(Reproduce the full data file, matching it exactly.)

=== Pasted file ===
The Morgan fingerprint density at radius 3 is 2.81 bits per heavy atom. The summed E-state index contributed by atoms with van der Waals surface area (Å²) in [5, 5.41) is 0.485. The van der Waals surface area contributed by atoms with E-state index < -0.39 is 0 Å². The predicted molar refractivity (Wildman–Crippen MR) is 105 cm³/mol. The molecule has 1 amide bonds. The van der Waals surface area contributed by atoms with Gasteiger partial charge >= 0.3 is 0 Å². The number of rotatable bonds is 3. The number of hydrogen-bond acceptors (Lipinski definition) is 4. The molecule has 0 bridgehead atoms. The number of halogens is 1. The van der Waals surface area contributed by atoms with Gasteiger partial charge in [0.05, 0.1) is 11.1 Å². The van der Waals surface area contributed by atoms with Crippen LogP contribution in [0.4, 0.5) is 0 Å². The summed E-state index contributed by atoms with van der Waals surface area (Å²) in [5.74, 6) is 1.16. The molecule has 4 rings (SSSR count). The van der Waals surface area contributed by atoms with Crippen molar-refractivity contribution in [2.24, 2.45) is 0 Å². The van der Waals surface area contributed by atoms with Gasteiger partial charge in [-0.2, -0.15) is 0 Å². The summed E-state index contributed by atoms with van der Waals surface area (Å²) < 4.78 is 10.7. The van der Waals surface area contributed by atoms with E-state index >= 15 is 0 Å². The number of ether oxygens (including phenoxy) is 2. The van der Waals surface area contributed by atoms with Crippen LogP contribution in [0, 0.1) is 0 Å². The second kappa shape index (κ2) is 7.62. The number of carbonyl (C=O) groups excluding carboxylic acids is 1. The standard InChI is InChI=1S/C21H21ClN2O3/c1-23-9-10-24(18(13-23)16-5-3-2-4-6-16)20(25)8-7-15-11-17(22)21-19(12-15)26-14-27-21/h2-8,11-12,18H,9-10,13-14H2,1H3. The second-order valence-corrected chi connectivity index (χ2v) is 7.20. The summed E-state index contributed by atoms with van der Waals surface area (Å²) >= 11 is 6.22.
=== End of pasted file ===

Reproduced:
The Morgan fingerprint density at radius 3 is 2.81 bits per heavy atom. The summed E-state index contributed by atoms with van der Waals surface area (Å²) in [5, 5.41) is 0.485. The van der Waals surface area contributed by atoms with E-state index < -0.39 is 0 Å². The predicted molar refractivity (Wildman–Crippen MR) is 105 cm³/mol. The molecule has 1 amide bonds. The van der Waals surface area contributed by atoms with Gasteiger partial charge >= 0.3 is 0 Å². The number of rotatable bonds is 3. The number of hydrogen-bond acceptors (Lipinski definition) is 4. The molecule has 0 bridgehead atoms. The number of halogens is 1. The van der Waals surface area contributed by atoms with Gasteiger partial charge in [0.05, 0.1) is 11.1 Å². The van der Waals surface area contributed by atoms with Crippen LogP contribution in [0.4, 0.5) is 0 Å². The summed E-state index contributed by atoms with van der Waals surface area (Å²) in [5.74, 6) is 1.16. The molecule has 4 rings (SSSR count). The van der Waals surface area contributed by atoms with Crippen molar-refractivity contribution in [2.24, 2.45) is 0 Å². The van der Waals surface area contributed by atoms with Gasteiger partial charge in [-0.2, -0.15) is 0 Å². The summed E-state index contributed by atoms with van der Waals surface area (Å²) < 4.78 is 10.7. The van der Waals surface area contributed by atoms with E-state index >= 15 is 0 Å². The number of ether oxygens (including phenoxy) is 2. The van der Waals surface area contributed by atoms with Crippen LogP contribution in [0, 0.1) is 0 Å². The second kappa shape index (κ2) is 7.62. The number of carbonyl (C=O) groups excluding carboxylic acids is 1. The standard InChI is InChI=1S/C21H21ClN2O3/c1-23-9-10-24(18(13-23)16-5-3-2-4-6-16)20(25)8-7-15-11-17(22)21-19(12-15)26-14-27-21/h2-8,11-12,18H,9-10,13-14H2,1H3. The second-order valence-corrected chi connectivity index (χ2v) is 7.20. The summed E-state index contributed by atoms with van der Waals surface area (Å²) >= 11 is 6.22.